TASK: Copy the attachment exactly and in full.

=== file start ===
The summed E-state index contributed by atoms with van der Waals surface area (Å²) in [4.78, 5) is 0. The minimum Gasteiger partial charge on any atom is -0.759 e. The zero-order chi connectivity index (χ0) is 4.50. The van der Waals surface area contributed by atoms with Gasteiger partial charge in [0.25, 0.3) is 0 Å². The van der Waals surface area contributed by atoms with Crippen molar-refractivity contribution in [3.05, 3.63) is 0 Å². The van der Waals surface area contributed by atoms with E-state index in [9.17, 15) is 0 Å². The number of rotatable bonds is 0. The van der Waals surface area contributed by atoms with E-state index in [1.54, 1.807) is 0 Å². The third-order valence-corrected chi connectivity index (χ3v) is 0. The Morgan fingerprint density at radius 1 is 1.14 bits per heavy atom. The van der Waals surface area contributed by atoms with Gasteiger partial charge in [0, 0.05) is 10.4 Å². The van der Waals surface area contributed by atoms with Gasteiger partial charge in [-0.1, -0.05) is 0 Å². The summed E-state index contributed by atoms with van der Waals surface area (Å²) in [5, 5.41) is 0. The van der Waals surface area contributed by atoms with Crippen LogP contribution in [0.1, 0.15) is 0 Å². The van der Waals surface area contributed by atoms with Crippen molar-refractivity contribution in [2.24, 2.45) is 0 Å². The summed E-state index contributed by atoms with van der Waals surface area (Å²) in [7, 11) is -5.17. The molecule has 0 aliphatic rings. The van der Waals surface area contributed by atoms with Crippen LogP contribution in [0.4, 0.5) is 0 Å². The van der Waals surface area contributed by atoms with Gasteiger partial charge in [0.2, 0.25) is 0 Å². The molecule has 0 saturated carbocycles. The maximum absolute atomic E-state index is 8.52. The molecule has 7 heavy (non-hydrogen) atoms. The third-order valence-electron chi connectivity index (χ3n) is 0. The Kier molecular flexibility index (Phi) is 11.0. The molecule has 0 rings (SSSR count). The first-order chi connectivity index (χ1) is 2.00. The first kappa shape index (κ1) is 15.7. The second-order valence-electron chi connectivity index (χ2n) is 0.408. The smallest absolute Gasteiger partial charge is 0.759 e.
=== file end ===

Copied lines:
The summed E-state index contributed by atoms with van der Waals surface area (Å²) in [4.78, 5) is 0. The minimum Gasteiger partial charge on any atom is -0.759 e. The zero-order chi connectivity index (χ0) is 4.50. The van der Waals surface area contributed by atoms with Gasteiger partial charge in [0.25, 0.3) is 0 Å². The van der Waals surface area contributed by atoms with Crippen molar-refractivity contribution in [3.05, 3.63) is 0 Å². The van der Waals surface area contributed by atoms with E-state index in [9.17, 15) is 0 Å². The number of rotatable bonds is 0. The van der Waals surface area contributed by atoms with E-state index in [1.54, 1.807) is 0 Å². The third-order valence-corrected chi connectivity index (χ3v) is 0. The Morgan fingerprint density at radius 1 is 1.14 bits per heavy atom. The van der Waals surface area contributed by atoms with Gasteiger partial charge in [0, 0.05) is 10.4 Å². The van der Waals surface area contributed by atoms with Gasteiger partial charge in [-0.1, -0.05) is 0 Å². The summed E-state index contributed by atoms with van der Waals surface area (Å²) in [5, 5.41) is 0. The van der Waals surface area contributed by atoms with Crippen LogP contribution in [0.1, 0.15) is 0 Å². The van der Waals surface area contributed by atoms with Crippen molar-refractivity contribution in [2.24, 2.45) is 0 Å². The summed E-state index contributed by atoms with van der Waals surface area (Å²) in [7, 11) is -5.17. The molecule has 0 aliphatic rings. The van der Waals surface area contributed by atoms with Crippen LogP contribution in [0.4, 0.5) is 0 Å². The van der Waals surface area contributed by atoms with Gasteiger partial charge in [0.2, 0.25) is 0 Å². The molecule has 0 saturated carbocycles. The maximum absolute atomic E-state index is 8.52. The molecule has 7 heavy (non-hydrogen) atoms. The third-order valence-electron chi connectivity index (χ3n) is 0. The Kier molecular flexibility index (Phi) is 11.0. The molecule has 0 rings (SSSR count). The first-order chi connectivity index (χ1) is 2.00. The first kappa shape index (κ1) is 15.7. The second-order valence-electron chi connectivity index (χ2n) is 0.408. The smallest absolute Gasteiger partial charge is 0.759 e.